Probation: What it means for you and your employer?

  • November 30, 2020
 

You’ve aced your interviews and been offered the job, Congratulations, you start next month!  Job hunting may have been stressful but now you’re home and dry! Well, not quite…

You’re now effectively on trial.  It’s time to put into practice everything you promised in the interviews. This is the dreaded probationary period where you and your new employer must live up to the expectations that have (hopefully) been set. Probationary periods usually vary from 3 months to 6 months but may be shorter or longer depending on the business and role. This can cause stress during the initial months of your employment, after all, you’re usually on a week’s notice for the entire time.  We thought it might be useful to put together some info to help you better understand your probationary period and how best to navigate it. 

ProbationContract

Ahead of starting your new role, you will have signed a new contract which clearly states all the terms and benefits associated with your role. This should include your salary, working hours & overtime, holiday, sick pay, redundancy pay and notice period. This is where you turn if you need to check your rights, or if you have any disputes. It is important to realise that many of the benefits of your new contract may not be activated until after you have successfully passed your probation.

Save a copy of your contract you may need to refer to it at some point during your employment or, when you eventually decide to move on.

Every contract will include general implied terms for both the employee and employer which include, a duty of trust between both parties, a duty of care and a duty to obey any reasonable instructions given by your employer.

Start Date

Your employment commences from the day you start, not the day your probationary period ends. This means that your eligibility for statutory employment rights, starts from your official start date. This includes the right not to be unfairly dismissed.

Statutory Rights

By law, employees have statutory rights which include National Minimum Wage, maternity leave, paid holidays, itemised pay statements, compensation regarding redundancy and unfair dismissal. Any rights you have in your contract are in addition to your statutory rights. You can agree to any terms in a contract with your employer, but these cannot be worse than your statutory rights.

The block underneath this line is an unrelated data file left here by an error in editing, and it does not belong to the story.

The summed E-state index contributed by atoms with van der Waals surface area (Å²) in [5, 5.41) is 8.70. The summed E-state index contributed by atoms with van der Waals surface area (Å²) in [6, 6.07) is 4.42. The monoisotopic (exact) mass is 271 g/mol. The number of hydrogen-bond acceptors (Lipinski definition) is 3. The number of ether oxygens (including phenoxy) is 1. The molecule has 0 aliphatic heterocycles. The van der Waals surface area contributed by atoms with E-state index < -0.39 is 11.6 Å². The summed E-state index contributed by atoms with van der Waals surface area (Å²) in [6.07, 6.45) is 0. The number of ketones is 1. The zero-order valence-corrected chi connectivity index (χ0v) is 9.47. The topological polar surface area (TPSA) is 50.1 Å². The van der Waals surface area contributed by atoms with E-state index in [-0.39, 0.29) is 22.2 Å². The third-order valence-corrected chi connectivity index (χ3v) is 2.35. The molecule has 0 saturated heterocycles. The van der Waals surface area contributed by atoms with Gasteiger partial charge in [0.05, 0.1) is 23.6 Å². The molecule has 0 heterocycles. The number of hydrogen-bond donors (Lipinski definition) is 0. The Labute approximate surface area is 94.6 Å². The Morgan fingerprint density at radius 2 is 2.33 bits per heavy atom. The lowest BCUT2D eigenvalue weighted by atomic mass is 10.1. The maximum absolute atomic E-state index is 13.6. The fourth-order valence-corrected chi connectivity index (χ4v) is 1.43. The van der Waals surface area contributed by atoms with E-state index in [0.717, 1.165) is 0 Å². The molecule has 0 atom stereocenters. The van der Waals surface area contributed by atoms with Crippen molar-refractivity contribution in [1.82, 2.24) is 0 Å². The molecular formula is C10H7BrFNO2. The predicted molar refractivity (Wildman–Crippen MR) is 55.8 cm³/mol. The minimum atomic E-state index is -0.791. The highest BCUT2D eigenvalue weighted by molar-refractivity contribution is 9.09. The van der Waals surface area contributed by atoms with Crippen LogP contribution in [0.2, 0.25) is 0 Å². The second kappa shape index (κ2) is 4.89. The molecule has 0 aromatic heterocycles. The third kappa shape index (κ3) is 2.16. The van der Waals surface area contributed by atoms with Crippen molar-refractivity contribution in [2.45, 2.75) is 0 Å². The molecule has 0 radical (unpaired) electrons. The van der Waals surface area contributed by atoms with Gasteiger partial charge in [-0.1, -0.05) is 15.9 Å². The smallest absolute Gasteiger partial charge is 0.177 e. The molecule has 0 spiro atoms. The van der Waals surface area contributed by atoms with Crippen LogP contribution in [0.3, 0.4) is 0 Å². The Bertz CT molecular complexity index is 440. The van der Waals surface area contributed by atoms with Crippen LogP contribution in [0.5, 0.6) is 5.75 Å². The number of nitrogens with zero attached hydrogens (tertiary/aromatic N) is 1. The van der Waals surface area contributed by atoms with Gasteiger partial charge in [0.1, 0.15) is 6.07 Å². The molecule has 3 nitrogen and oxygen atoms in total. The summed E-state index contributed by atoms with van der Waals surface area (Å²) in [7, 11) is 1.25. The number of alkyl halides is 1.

Extending the probationary period

If your employer doesn’t feel that your performance has lived up to expectations during your probationary period, or you’ve had to take extended leave, they may decide to extend your probation. This isn’t always a bad thing as they can obviously see potential but haven’t had the opportunity to assess you properly during your initial 3 - 6 months.

Dismissal

If your employer is not happy with your performance or conduct, they can legally dismiss you providing they follow the correct disciplinary procedures and they give you the correct notice period. It’s important to note that your employer doesn’t have to wait until the end of your probationary period to do this.

If your contract is broken

If either you or your employer breaks the contract, it causes a breach of contract e.g. if your employer dismisses you without the correct amount of notice. If this is the case you should try raising a grievance against your employer.

It’s important to be treated fairly as an employee and know where you stand during your probationary period. It’s always worth taking advice if you feel the role has been miss-sold, or if you’re manager isn’t delivering on what was promised. Equally, it’s important for your employer to know they can trust you and that you’re capable of fulfilling the role to an acceptable level.

There are a few very basic things you can do to ensure you keep up your side of the agreement.

  • Turn up on time dressed appropriately. Always check what time your employer expects you in on your first day, (often they will want a bit of extra time to prepare for your arrival.) First impressions count so do not risk being late, your employer will immediately start to worry!
  • Make an effort to introduce yourself to other members of the team, often employers will ask their staff what they think of a new employee during probation.
  • Don’t be afraid to ask questions. - It can be daunting when you start a new role in an unfamiliar environment but every one of your colleagues will have had to do the same thing so don’t worry. They should want to help you settle in so if in doubt, ask!
  • Provide feedback. - Your new employer has invested a lot of time and money in you, they will want to know how you’re settling in. Whether it’s all going swimmingly, or you’re drowning, don’t be afraid to let your manager know, they would much rather have the opportunity to address the situation than lose you.